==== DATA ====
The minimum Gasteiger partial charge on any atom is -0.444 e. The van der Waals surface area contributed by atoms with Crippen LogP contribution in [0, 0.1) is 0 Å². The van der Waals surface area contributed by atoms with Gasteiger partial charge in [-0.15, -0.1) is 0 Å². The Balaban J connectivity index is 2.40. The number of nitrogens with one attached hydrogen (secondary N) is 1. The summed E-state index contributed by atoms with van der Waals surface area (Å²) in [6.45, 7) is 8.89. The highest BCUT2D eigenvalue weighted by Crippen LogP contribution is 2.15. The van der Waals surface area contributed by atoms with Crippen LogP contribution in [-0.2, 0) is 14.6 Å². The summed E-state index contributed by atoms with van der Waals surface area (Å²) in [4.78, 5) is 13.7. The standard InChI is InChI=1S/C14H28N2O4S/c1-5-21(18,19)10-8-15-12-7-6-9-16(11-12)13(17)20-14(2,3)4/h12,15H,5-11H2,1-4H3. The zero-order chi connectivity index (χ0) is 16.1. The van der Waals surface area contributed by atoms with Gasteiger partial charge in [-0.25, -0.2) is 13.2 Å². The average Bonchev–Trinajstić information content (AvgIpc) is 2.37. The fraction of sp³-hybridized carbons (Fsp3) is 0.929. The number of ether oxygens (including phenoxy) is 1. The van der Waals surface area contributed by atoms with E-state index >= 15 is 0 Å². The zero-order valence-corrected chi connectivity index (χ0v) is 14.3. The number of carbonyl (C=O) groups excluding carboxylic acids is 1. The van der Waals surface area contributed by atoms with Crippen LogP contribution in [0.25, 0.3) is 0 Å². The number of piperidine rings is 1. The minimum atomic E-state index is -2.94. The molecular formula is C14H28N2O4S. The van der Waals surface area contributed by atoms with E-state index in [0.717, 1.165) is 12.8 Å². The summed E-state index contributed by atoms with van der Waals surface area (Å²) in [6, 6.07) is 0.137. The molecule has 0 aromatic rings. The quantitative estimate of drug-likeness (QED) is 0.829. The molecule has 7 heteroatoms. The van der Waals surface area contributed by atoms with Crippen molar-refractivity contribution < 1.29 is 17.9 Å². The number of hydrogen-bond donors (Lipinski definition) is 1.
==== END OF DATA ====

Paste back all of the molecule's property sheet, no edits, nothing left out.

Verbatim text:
The minimum Gasteiger partial charge on any atom is -0.444 e. The van der Waals surface area contributed by atoms with Crippen LogP contribution in [0, 0.1) is 0 Å². The van der Waals surface area contributed by atoms with Gasteiger partial charge in [-0.15, -0.1) is 0 Å². The Balaban J connectivity index is 2.40. The number of nitrogens with one attached hydrogen (secondary N) is 1. The summed E-state index contributed by atoms with van der Waals surface area (Å²) in [6.45, 7) is 8.89. The highest BCUT2D eigenvalue weighted by Crippen LogP contribution is 2.15. The van der Waals surface area contributed by atoms with Crippen LogP contribution in [-0.2, 0) is 14.6 Å². The summed E-state index contributed by atoms with van der Waals surface area (Å²) in [4.78, 5) is 13.7. The standard InChI is InChI=1S/C14H28N2O4S/c1-5-21(18,19)10-8-15-12-7-6-9-16(11-12)13(17)20-14(2,3)4/h12,15H,5-11H2,1-4H3. The zero-order chi connectivity index (χ0) is 16.1. The van der Waals surface area contributed by atoms with Gasteiger partial charge in [-0.25, -0.2) is 13.2 Å². The average Bonchev–Trinajstić information content (AvgIpc) is 2.37. The fraction of sp³-hybridized carbons (Fsp3) is 0.929. The number of ether oxygens (including phenoxy) is 1. The van der Waals surface area contributed by atoms with E-state index >= 15 is 0 Å². The zero-order valence-corrected chi connectivity index (χ0v) is 14.3. The number of carbonyl (C=O) groups excluding carboxylic acids is 1. The van der Waals surface area contributed by atoms with Crippen LogP contribution in [0.25, 0.3) is 0 Å². The number of piperidine rings is 1. The minimum atomic E-state index is -2.94. The molecular formula is C14H28N2O4S. The van der Waals surface area contributed by atoms with E-state index in [0.717, 1.165) is 12.8 Å². The summed E-state index contributed by atoms with van der Waals surface area (Å²) in [6, 6.07) is 0.137. The molecule has 0 aromatic rings. The quantitative estimate of drug-likeness (QED) is 0.829. The molecule has 7 heteroatoms. The van der Waals surface area contributed by atoms with Crippen molar-refractivity contribution < 1.29 is 17.9 Å². The number of hydrogen-bond donors (Lipinski definition) is 1.